Capture the Magic of Pixar in Your Next Software Project | TechWell

Capture the Magic of Pixar in Your Next Software Project

The creative teams at Pixar might be the best storytellers on the planet. From the childhood-nostalgia-rich Toy Story franchise to the exploration under the sea in Finding Nemo to the heartwarming (and, at times, terrifying) story of WALL-E, Pixar has dominated animated storytelling on the big screen for nearly twenty years.

How do the minds behind Pixar do it? They’ll tell you. Those of you who are familiar with Pixar’s entire catalogue can probably attribute nearly all of the company’s twenty-two rules of storytelling to each of the films you’ve seen. It’s an amazing and inspiring list of ideas for how to tell a memorable story.

Software engineer Blake Callens wonderfully describes in a recent blog post how half of Pixar’s rules can be directly applied to the importance of great storytelling in software development. Each of the rules Callens chose—and his reasons for doing so—are brilliant, but I’ve picked three that ring so true that they’re worth mentioning here.

2. You gotta keep in mind what's interesting to you as an audience, not what's fun to do as a writer. They can be very different.
Many software projects have gone off the deep end, because their developers spent too much time adding features instead of solving problems. Stay focused on the core purpose of the software. Quickly vet and act upon customer feedback.

5. Simplify. Focus. Combine characters. Hop over detours. You'll feel like you're losing valuable stuff, but it sets you free.
What gets the user from A to B with the least amount of effort? Would sacrificing functionality, used a small fraction of the time, make it easier to perform a common task?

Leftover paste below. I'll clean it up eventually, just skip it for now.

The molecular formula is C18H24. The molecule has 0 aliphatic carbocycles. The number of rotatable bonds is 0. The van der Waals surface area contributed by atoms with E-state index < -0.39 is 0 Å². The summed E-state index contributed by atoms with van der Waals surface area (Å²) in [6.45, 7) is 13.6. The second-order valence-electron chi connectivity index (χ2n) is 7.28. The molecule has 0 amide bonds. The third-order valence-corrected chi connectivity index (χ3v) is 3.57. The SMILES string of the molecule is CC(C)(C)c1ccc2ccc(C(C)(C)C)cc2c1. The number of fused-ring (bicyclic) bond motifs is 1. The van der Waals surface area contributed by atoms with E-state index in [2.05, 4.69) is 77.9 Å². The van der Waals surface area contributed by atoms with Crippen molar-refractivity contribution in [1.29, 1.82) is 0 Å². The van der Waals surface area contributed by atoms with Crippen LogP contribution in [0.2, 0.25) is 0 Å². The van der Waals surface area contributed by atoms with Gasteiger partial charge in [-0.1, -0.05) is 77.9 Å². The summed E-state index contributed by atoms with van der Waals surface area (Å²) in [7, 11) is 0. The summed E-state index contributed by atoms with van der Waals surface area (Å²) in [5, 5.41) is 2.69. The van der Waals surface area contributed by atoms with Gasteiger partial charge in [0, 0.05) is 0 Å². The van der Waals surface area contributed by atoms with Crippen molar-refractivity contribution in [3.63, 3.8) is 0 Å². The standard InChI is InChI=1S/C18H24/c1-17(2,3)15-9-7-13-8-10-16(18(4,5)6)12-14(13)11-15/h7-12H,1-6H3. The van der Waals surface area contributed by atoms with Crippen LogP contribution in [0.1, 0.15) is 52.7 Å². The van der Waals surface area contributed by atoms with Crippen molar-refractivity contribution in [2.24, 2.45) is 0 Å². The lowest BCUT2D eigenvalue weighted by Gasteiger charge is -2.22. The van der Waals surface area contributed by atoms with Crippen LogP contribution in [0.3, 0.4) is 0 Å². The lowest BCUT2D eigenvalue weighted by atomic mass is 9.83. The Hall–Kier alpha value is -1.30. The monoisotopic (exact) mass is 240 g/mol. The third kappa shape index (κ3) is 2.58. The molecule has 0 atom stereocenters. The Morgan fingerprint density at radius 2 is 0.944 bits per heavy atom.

13. Give your characters opinions. Passive/malleable might seem likable to you as you write, but it's poison to the audience.
Give your programs character through user interface and user experience design. Make a statement. The more passive a developer is with these decisions, the more a product feels like boring, enterprise software.

Whitney Quesenbery at WritersUA explains that before developers can begin telling their story, they first need to let the users tell theirs:

The stories you hear from users give you a first-person view of the world from many unique perspectives. They help you understand the goals, motivations, and preferences of the people you design for. They help you understand their personalities and their quirks, which you can use to create a rich, textured experience.

The “rich, textured experience” Quesenbery describes is something Pixar knows all too well. And if these twenty-two rules are how Pixar has written their growing catalogue of amazing tales, then software developers would do well to follow in those footsteps.

After reading PIxar's twenty-two rules, do you know of any others that would benefit developers who are trying to create memorable stories through software of their own? If so, please share them in the comments section below!

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